Respondents were also asked whether releasing a photo of Bin Laden's dead body would make the world a more dangerous place. Nineteen percent of respondents said it would be more dangerous, 18 percent said it would make the world safer, 59 percent said it would make no difference and 5 percent said they weren't sure.
"Most Americans until the day they die have the image of the planes crashing into the World Trade Center and the Twin Towers collapsing," said Jeffrey Simon, a political terrorism specialist. "Why not also have an image now of the ultimate victory of the man who perpetrated those horrendous attacks?"
Tour Bin Laden's secret hideout
An exclusive video of the compound's interior obtained by ABC News shows the 15-foot walls were topped with razor wire.
The house has eight rooms, but it seems shabby even before it was raided.
One first-floor bedroom is shown covered in blood. A simple bed can be seen in the corner. It is likely a mother's, with her baby's bed right next to it.
Across the hall, there are piles of clothes and blankets, apparently from being thrown around in the raid.
The master bedroom, perhaps Bin Laden's, is on the second floor. The floor of the room is covered in blood. The room is the nicest room in the house and is the only one with carpet and a queen-sized bed.
There are children's clothes in the closet and dozens of bottles of medicine in the bathroom, though the labels are indecipherable.
Down the hall, a food pantry can be seen. It is not shown very clearly, but there is enough food in there to sustain a family for weeks. Bin Laden never had to leave.
Tuesday, in the upper-middle class area where the compound exists, it became clear that's what kept him anonymous.
"If he was living here, he never went out," one local resident said.
Outside of the house, there was more evidence that a family had been living at the home comfortably. Toys are scattered in the backyard - even a discarded red wagon.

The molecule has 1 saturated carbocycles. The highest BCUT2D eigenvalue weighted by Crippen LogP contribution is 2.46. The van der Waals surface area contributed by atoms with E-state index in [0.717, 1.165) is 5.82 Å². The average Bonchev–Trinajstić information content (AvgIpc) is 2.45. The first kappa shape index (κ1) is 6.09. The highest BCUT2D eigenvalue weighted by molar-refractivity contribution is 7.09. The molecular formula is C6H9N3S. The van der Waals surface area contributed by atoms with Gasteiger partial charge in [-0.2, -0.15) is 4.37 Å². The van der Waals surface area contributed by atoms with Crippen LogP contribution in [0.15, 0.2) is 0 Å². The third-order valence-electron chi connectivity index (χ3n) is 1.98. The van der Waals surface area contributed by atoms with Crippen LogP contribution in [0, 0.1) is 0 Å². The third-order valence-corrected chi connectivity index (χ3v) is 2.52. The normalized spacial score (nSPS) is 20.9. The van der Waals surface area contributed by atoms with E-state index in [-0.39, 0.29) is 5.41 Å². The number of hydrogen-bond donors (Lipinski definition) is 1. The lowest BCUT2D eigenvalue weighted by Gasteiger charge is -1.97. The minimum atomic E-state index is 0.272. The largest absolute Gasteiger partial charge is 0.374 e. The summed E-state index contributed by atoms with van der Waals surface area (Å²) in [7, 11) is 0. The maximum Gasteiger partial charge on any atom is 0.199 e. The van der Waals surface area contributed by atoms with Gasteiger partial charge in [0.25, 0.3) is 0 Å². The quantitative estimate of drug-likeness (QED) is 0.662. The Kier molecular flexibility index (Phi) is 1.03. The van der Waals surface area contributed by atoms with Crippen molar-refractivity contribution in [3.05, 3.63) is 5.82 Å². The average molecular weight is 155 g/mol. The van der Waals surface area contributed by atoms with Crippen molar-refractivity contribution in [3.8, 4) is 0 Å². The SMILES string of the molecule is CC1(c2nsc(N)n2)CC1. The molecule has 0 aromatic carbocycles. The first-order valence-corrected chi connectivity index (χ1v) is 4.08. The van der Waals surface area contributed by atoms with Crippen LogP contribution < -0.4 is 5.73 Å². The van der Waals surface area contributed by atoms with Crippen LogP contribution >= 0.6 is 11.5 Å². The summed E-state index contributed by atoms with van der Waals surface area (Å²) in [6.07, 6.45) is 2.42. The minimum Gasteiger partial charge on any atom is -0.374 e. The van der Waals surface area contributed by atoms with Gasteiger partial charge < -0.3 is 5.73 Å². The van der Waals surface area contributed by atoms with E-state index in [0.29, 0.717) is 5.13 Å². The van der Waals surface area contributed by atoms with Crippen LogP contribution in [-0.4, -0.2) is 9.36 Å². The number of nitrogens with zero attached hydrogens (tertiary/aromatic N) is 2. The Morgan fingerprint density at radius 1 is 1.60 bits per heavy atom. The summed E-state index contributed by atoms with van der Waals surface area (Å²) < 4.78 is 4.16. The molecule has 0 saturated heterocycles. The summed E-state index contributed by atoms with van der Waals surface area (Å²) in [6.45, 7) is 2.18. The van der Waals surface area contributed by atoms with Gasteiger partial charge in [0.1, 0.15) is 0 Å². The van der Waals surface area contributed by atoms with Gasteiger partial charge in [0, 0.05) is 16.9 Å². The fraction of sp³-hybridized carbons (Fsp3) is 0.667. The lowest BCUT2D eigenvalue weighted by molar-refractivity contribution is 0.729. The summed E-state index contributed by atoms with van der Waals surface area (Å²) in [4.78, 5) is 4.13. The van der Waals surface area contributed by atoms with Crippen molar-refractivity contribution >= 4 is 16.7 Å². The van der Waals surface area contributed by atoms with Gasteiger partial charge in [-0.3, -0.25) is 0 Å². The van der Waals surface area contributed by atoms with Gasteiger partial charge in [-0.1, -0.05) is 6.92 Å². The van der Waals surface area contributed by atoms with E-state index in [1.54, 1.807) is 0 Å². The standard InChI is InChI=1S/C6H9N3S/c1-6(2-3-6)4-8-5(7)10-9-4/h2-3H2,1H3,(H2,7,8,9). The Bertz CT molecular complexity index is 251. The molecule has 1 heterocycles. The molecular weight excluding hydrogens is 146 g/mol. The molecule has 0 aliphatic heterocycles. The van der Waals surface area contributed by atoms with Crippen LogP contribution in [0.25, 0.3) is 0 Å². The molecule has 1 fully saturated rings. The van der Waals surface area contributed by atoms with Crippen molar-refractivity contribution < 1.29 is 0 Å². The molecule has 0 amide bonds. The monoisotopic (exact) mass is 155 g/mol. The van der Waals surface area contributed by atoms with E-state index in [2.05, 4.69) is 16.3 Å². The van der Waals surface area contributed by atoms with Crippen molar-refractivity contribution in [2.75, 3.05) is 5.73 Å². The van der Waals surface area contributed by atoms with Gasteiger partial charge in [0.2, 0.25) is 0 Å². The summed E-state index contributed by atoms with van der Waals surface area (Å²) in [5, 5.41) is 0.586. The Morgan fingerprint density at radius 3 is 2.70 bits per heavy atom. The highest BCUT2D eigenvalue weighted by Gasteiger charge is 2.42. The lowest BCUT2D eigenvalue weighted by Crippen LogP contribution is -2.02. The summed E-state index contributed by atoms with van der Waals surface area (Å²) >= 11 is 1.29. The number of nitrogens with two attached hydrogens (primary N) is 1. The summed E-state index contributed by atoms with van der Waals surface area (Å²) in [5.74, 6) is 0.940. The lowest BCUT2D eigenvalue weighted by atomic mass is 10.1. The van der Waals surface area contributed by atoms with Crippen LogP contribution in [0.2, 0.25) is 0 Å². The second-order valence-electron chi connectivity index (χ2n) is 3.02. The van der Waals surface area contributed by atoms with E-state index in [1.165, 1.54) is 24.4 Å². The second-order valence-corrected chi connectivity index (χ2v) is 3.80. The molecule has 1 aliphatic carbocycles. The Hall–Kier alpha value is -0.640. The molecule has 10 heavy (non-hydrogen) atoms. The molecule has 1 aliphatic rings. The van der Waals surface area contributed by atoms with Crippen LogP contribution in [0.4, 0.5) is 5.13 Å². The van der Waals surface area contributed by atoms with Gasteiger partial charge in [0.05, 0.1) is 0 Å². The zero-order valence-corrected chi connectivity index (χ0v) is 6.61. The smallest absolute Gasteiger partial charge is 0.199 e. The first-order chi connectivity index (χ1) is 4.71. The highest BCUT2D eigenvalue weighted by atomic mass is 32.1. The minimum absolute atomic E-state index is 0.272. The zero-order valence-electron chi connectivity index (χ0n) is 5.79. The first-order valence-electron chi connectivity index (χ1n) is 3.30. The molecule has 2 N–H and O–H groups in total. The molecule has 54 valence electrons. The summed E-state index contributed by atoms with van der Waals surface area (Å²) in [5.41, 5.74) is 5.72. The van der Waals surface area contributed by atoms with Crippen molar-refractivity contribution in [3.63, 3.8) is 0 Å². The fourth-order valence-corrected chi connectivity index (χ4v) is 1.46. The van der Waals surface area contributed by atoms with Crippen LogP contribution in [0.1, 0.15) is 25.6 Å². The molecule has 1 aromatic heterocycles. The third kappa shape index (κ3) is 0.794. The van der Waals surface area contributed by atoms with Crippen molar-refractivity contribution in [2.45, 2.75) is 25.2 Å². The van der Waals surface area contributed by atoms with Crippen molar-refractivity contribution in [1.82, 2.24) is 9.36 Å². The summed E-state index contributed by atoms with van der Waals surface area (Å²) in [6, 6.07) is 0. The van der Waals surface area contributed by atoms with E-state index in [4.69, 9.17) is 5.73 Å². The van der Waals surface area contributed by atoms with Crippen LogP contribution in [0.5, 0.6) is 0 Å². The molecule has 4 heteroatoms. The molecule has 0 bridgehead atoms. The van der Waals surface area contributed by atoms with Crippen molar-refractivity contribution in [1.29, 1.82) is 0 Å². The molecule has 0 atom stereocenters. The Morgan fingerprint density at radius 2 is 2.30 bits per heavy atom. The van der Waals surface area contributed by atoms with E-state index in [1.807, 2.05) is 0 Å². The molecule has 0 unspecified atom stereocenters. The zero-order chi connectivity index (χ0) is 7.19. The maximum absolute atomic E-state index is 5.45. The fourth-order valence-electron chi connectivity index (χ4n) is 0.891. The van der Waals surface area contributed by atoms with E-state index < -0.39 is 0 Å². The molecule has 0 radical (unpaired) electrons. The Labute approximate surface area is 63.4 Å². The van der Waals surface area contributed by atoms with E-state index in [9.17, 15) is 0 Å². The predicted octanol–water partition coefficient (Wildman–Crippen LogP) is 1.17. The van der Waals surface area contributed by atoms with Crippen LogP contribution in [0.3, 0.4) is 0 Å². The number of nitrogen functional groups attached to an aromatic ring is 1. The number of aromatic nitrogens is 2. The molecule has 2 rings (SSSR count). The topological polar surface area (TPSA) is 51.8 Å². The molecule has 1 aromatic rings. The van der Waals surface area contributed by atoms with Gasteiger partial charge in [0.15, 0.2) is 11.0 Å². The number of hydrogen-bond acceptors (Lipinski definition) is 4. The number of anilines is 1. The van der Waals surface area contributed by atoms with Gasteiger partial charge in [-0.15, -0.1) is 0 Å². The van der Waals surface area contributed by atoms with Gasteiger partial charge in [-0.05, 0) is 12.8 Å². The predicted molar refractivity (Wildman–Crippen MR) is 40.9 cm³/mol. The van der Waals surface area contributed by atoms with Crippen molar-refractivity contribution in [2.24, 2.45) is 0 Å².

A small side building on the compound seemed to be some kind of sunroom with a satellite dish on top.
Did Pakistan know of Bin Laden's whereabouts?
Pakistan's president Asif Ali Zardari has already denied knowing anything, but U.S. officials said that is hard to believe.
Zardari has said his country has suffered more casualties to terrorism than the U.S., some 30,000 victims, including his wife, the former president of Pakistan.
Bin Laden was found close to a military academy in a bustling city with a strong Pakistani military presence just north of the capital, Islamabad.
"It does cause one to question how this kind of facility, which stood out, was close by a military academy, could exist for the length of time it did exist," said California Sen. Dianne Feinstein, who chairs the Intelligence Committee.
Congressman Ed Royse (R - Fullerton), who has visited Pakistan several times, says he is not surprised that Bin Laden could hide there in plain sight.
"In the intelligence service in Pakistan, you have so many radicalized individuals that I think it's quite probable that some were cognizant of this," Royse said.
Former President Pervez Musharraf also denied he knew anything during his years in office. When asked why he thought Bin Laden wasn't captured sooner, specifically during his time as president, he blamed failed attempts shared between his country and the U.S.
He also criticized the U.S. for violating Pakistan's sovereignty in how they executed the plan without Pakistan's knowledge.
However, Obama is not apologizing. White House officials told ABC News that the president is heading to Ground Zero, likely Thursday, to honor those killed on Sept. 11 and mark the killing of Bin Laden.
Who gets $27M reward for Bin Laden's capture?
Who, if anyone, deserves to claim the $27 million reward offered for Bin Laden's capture?
The answer may be no one.
Most of the tips that led to Bin Laden reportedly came from detainees, who aren't eligible for the payout.
It's unclear if any locals living near Bin Laden's compound may have provided useful information.
Secretary of State Hillary Clinton would not comment when asked about the reward.
Eyewitness News anchor Marc Brown is in Washington, D.C. Look for his live reports on the latest developments Tuesday afternoon on Eyewitness News.
The Associated Press contributed to this report.
afghanistan war, security, al qaeda, terrorism, world news